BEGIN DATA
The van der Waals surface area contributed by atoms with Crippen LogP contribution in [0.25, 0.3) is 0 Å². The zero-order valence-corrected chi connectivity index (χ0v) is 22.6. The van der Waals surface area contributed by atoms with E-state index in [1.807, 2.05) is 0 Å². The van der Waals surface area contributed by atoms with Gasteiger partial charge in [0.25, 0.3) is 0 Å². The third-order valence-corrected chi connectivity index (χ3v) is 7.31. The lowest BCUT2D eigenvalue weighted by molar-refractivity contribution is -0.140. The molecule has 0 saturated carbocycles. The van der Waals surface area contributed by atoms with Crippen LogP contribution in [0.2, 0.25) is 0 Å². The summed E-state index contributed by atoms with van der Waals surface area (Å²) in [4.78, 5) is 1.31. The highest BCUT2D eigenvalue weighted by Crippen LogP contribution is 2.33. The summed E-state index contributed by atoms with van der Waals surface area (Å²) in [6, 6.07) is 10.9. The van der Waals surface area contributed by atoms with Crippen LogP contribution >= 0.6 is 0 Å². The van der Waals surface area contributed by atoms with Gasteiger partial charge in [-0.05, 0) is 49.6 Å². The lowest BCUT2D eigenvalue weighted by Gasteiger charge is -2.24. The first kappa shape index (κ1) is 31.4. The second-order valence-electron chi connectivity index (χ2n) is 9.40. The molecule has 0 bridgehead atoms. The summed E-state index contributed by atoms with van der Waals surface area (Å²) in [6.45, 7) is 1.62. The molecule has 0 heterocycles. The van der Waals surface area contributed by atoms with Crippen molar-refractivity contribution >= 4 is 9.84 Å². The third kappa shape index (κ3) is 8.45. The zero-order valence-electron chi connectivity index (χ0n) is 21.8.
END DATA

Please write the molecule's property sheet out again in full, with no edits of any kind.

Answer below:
The van der Waals surface area contributed by atoms with Crippen LogP contribution in [0.25, 0.3) is 0 Å². The zero-order valence-corrected chi connectivity index (χ0v) is 22.6. The van der Waals surface area contributed by atoms with E-state index in [1.807, 2.05) is 0 Å². The van der Waals surface area contributed by atoms with Gasteiger partial charge in [0.25, 0.3) is 0 Å². The third-order valence-corrected chi connectivity index (χ3v) is 7.31. The lowest BCUT2D eigenvalue weighted by molar-refractivity contribution is -0.140. The molecule has 0 saturated carbocycles. The van der Waals surface area contributed by atoms with Crippen LogP contribution in [0.2, 0.25) is 0 Å². The summed E-state index contributed by atoms with van der Waals surface area (Å²) in [4.78, 5) is 1.31. The highest BCUT2D eigenvalue weighted by Crippen LogP contribution is 2.33. The summed E-state index contributed by atoms with van der Waals surface area (Å²) in [6, 6.07) is 10.9. The van der Waals surface area contributed by atoms with Crippen LogP contribution >= 0.6 is 0 Å². The van der Waals surface area contributed by atoms with Gasteiger partial charge in [-0.05, 0) is 49.6 Å². The lowest BCUT2D eigenvalue weighted by Gasteiger charge is -2.24. The first kappa shape index (κ1) is 31.4. The second-order valence-electron chi connectivity index (χ2n) is 9.40. The molecule has 0 bridgehead atoms. The summed E-state index contributed by atoms with van der Waals surface area (Å²) in [6.45, 7) is 1.62. The molecule has 0 heterocycles. The van der Waals surface area contributed by atoms with Crippen molar-refractivity contribution >= 4 is 9.84 Å². The third kappa shape index (κ3) is 8.45. The zero-order valence-electron chi connectivity index (χ0n) is 21.8.